Laws and ethical principles relevant to the practice of school psychology and their application to daily practice and professional dilemmas; program development and evaluation in psychological services; review of research on programs addressing risk and protective factors in educational, social, and emotional development.

PSY 387

Internship in Counseling Psychology    1.0-6.0 Fa/Spr

Prerequisites: PSY 373A and PSY 373B (with grade of B or higher in each course), PSY 373B may be taken concurrently with faculty permission.

This course is an internship offered as 387A-F, for 1.0-6.0 units respectively. You must register directly with a supervising faculty member. Supervised counseling internship in a campus or community setting for those pursuing MFT licensure. You may take this course more than once for a maximum of 6.0 units.

PSY 388A

Fieldwork in School Counseling I    5.0 Fall

Prerequisites: Open only to students admitted to the PPS Program.

Supervised field experience in the school setting, in coordination with concurrent enrollment in PSY 373B.

PSY 388B

Fieldwork in School Counseling II    5.0 Spring

Prerequisites: Open only to students admitted to the PPS Program.

Supervised field experience in the school setting.

PSY 389A

Internship in School Psychology I    5.0 Fall

Prerequisites: Open only to approved candidates for School Psychology.

Internship in selected school psychology setting.

PSY 389B

Internship in School Psychology II    5.0 Spring

Prerequisites: Open only to approved candidates for School Psychology.

Internship in school psychology setting.

PSY 389C

Internship in School Psychology III    5.0 Fa/Spr

Prerequisites: Open only to approved candidates for School Psychology.

Internship in school psychology setting.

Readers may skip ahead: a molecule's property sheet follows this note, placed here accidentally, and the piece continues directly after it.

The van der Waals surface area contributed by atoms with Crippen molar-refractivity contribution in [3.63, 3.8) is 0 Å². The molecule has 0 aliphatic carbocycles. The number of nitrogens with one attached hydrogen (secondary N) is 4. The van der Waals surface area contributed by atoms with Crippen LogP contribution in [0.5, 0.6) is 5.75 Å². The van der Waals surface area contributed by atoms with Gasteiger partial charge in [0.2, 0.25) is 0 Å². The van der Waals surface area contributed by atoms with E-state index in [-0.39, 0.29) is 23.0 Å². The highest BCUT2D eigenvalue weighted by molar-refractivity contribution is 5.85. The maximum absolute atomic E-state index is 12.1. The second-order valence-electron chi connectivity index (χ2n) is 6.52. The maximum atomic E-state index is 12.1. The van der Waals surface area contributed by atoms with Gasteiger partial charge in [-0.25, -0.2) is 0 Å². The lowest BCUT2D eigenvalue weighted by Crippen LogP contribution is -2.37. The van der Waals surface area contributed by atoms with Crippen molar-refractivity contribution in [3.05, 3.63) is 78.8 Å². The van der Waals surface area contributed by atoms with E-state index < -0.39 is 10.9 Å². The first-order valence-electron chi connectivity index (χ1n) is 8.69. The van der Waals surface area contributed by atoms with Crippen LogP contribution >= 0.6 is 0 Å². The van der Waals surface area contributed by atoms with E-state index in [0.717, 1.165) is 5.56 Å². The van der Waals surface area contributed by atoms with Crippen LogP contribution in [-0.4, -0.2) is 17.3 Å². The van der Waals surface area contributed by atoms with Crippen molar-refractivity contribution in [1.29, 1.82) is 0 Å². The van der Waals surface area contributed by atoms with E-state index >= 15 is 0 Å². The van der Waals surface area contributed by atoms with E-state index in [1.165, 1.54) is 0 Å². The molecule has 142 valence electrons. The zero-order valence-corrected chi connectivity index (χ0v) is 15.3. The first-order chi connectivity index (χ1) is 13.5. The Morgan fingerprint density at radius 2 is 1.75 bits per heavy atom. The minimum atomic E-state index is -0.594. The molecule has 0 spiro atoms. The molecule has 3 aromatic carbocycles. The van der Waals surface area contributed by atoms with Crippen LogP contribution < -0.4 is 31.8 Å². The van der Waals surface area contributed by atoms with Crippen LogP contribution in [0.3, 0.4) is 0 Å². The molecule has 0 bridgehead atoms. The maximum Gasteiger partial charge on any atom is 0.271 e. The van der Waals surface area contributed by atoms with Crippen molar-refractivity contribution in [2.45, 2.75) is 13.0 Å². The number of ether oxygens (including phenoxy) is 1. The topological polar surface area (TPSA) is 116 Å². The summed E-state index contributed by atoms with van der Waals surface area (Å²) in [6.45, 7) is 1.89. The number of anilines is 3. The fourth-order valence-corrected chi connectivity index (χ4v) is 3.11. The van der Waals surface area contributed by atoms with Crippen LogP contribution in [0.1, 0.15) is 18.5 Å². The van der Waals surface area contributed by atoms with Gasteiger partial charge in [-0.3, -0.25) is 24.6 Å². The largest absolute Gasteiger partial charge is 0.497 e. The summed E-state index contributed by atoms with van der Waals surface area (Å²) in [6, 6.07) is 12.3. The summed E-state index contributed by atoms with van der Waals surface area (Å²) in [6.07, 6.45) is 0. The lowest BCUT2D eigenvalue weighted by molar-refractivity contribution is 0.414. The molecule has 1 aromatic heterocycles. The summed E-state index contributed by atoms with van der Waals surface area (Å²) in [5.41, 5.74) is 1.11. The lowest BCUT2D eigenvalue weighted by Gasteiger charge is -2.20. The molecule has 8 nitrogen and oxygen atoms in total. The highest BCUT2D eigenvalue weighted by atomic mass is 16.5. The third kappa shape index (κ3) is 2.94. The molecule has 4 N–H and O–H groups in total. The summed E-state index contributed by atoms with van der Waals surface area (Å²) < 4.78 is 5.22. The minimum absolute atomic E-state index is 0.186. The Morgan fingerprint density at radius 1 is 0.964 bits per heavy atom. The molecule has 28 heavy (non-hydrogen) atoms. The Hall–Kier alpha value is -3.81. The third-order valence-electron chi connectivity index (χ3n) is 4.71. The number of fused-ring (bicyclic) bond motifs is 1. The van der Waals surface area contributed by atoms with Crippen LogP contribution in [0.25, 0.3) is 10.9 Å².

PSY 389D

Internship in School Psychology IV    5.0 Fa/Spr

Prerequisites: Open only to approved candidates for School Psychology.

Internship in school psychology setting.

PSY 395

Seminar in Research Problems    1.0 Fa/Spr

Prerequisites: PSY 300 or its equivalent, PSY 301 is recommended, faculty permission.

To provide the students with critical feedback on proposed research problems; to further develop skills of critical evaluation of experimental design. Credit/no credit grading only. You may take this course more than once for a maximum of 6.0 units.

PSY 396

Research Assistantship    1.0 Fa/Spr

Prerequisites: PSY 107 or equivalent and at least conditionally classified status; faculty permission. This course must be repeated twice but may be repeated four times.

Students will learn the research process through active participation in various phases of faculty research, including theoretical development, methodology, data collection, analysis and interpretation, report writing and, when appropriate, conference presentations. Credit/no credit grading only. You may take this course more than once for a maximum of 4.0 units.

PSY 398

Independent Study    1.0-6.0 Fa/Spr

This course is a graduate level independent study offered as 398A-F for 1.0 to 6.0 units respectively. You must register directly with a supervising faculty member.

PSY 398R

Analytical Review    3.0 Fa/Spr

Prerequisites: Advancement to candidacy; faculty permission.

Cultimating activity for MS degree program. A comprehensive written review of the literature in an area of specialization and/or interest and a written examination.

PSY 399

Master’s Study    1.0-6.0 Fa/Spr

Prerequisites: Advancement to candidacy, faculty permission.

This course is a master’s study offered as either a Master’s Thesis, identified as 399A-F for 1.0 to 6.0 units respectively, or as a Master’s Project, identified as 399G-L for 1.0 to 6.0 units respectively. You must register directly with a supervising faculty member.